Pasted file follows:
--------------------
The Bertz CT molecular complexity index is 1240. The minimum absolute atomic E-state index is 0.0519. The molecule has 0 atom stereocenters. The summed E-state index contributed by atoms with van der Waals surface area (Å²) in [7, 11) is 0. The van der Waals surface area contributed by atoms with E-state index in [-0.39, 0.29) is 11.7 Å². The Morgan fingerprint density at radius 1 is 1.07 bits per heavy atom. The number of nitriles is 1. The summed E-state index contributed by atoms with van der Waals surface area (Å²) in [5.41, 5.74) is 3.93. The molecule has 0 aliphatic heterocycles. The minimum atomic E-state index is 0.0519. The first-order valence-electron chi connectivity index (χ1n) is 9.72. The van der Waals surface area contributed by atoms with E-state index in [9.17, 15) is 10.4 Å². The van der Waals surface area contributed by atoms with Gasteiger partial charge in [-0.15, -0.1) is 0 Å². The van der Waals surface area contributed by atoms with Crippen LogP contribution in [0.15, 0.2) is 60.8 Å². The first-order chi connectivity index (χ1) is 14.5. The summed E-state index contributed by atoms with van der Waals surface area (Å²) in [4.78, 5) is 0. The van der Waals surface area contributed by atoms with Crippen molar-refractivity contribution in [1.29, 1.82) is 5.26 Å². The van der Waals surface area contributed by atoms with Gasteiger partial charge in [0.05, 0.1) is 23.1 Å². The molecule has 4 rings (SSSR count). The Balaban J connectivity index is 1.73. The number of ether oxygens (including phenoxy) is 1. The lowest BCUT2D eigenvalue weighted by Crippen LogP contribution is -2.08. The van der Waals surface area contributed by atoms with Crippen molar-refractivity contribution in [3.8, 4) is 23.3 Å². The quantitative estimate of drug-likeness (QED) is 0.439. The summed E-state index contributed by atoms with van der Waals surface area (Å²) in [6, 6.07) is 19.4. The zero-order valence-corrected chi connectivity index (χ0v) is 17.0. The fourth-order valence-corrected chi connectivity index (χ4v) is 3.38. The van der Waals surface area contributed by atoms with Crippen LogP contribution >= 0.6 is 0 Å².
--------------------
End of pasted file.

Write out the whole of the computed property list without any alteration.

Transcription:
The Bertz CT molecular complexity index is 1240. The minimum absolute atomic E-state index is 0.0519. The molecule has 0 atom stereocenters. The summed E-state index contributed by atoms with van der Waals surface area (Å²) in [7, 11) is 0. The van der Waals surface area contributed by atoms with E-state index in [-0.39, 0.29) is 11.7 Å². The Morgan fingerprint density at radius 1 is 1.07 bits per heavy atom. The number of nitriles is 1. The summed E-state index contributed by atoms with van der Waals surface area (Å²) in [5.41, 5.74) is 3.93. The molecule has 0 aliphatic heterocycles. The minimum atomic E-state index is 0.0519. The first-order valence-electron chi connectivity index (χ1n) is 9.72. The van der Waals surface area contributed by atoms with E-state index in [9.17, 15) is 10.4 Å². The van der Waals surface area contributed by atoms with Gasteiger partial charge in [-0.15, -0.1) is 0 Å². The van der Waals surface area contributed by atoms with Crippen LogP contribution in [0.15, 0.2) is 60.8 Å². The first-order chi connectivity index (χ1) is 14.5. The summed E-state index contributed by atoms with van der Waals surface area (Å²) in [4.78, 5) is 0. The van der Waals surface area contributed by atoms with Crippen molar-refractivity contribution in [1.29, 1.82) is 5.26 Å². The van der Waals surface area contributed by atoms with Gasteiger partial charge in [0.05, 0.1) is 23.1 Å². The molecule has 4 rings (SSSR count). The Balaban J connectivity index is 1.73. The number of ether oxygens (including phenoxy) is 1. The lowest BCUT2D eigenvalue weighted by Crippen LogP contribution is -2.08. The van der Waals surface area contributed by atoms with Crippen molar-refractivity contribution in [3.8, 4) is 23.3 Å². The quantitative estimate of drug-likeness (QED) is 0.439. The summed E-state index contributed by atoms with van der Waals surface area (Å²) in [6, 6.07) is 19.4. The zero-order valence-corrected chi connectivity index (χ0v) is 17.0. The fourth-order valence-corrected chi connectivity index (χ4v) is 3.38. The van der Waals surface area contributed by atoms with Crippen LogP contribution >= 0.6 is 0 Å².